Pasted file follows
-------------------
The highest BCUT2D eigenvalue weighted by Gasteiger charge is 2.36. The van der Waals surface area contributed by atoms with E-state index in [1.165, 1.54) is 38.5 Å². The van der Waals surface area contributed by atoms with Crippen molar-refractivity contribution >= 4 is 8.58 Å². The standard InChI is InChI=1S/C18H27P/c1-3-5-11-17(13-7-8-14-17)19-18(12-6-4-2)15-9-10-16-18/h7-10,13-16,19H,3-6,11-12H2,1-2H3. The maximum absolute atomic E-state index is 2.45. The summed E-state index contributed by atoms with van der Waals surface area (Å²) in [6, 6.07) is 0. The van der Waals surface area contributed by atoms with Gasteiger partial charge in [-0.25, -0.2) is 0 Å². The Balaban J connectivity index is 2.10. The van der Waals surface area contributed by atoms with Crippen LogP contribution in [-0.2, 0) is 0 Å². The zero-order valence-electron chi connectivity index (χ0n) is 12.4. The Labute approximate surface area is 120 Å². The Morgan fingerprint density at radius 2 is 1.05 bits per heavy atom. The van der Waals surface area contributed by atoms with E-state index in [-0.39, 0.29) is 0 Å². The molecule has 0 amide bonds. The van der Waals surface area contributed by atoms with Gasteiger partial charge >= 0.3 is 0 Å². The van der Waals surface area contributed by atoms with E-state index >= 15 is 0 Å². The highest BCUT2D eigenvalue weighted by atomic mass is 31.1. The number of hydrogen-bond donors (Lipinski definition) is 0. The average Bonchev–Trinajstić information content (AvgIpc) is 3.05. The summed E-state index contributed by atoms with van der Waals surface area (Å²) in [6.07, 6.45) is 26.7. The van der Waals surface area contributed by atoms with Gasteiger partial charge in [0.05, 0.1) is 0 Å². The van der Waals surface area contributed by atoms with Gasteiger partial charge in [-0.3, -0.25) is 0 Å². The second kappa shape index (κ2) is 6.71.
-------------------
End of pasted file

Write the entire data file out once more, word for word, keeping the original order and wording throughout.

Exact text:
The highest BCUT2D eigenvalue weighted by Gasteiger charge is 2.36. The van der Waals surface area contributed by atoms with E-state index in [1.165, 1.54) is 38.5 Å². The van der Waals surface area contributed by atoms with Crippen molar-refractivity contribution >= 4 is 8.58 Å². The standard InChI is InChI=1S/C18H27P/c1-3-5-11-17(13-7-8-14-17)19-18(12-6-4-2)15-9-10-16-18/h7-10,13-16,19H,3-6,11-12H2,1-2H3. The maximum absolute atomic E-state index is 2.45. The summed E-state index contributed by atoms with van der Waals surface area (Å²) in [6, 6.07) is 0. The van der Waals surface area contributed by atoms with Gasteiger partial charge in [-0.25, -0.2) is 0 Å². The Balaban J connectivity index is 2.10. The van der Waals surface area contributed by atoms with Crippen LogP contribution in [-0.2, 0) is 0 Å². The zero-order valence-electron chi connectivity index (χ0n) is 12.4. The Labute approximate surface area is 120 Å². The Morgan fingerprint density at radius 2 is 1.05 bits per heavy atom. The van der Waals surface area contributed by atoms with E-state index in [-0.39, 0.29) is 0 Å². The molecule has 0 amide bonds. The van der Waals surface area contributed by atoms with Gasteiger partial charge >= 0.3 is 0 Å². The van der Waals surface area contributed by atoms with E-state index >= 15 is 0 Å². The highest BCUT2D eigenvalue weighted by atomic mass is 31.1. The number of hydrogen-bond donors (Lipinski definition) is 0. The average Bonchev–Trinajstić information content (AvgIpc) is 3.05. The summed E-state index contributed by atoms with van der Waals surface area (Å²) in [6.07, 6.45) is 26.7. The van der Waals surface area contributed by atoms with Gasteiger partial charge in [0.05, 0.1) is 0 Å². The van der Waals surface area contributed by atoms with Gasteiger partial charge in [-0.3, -0.25) is 0 Å². The second kappa shape index (κ2) is 6.71.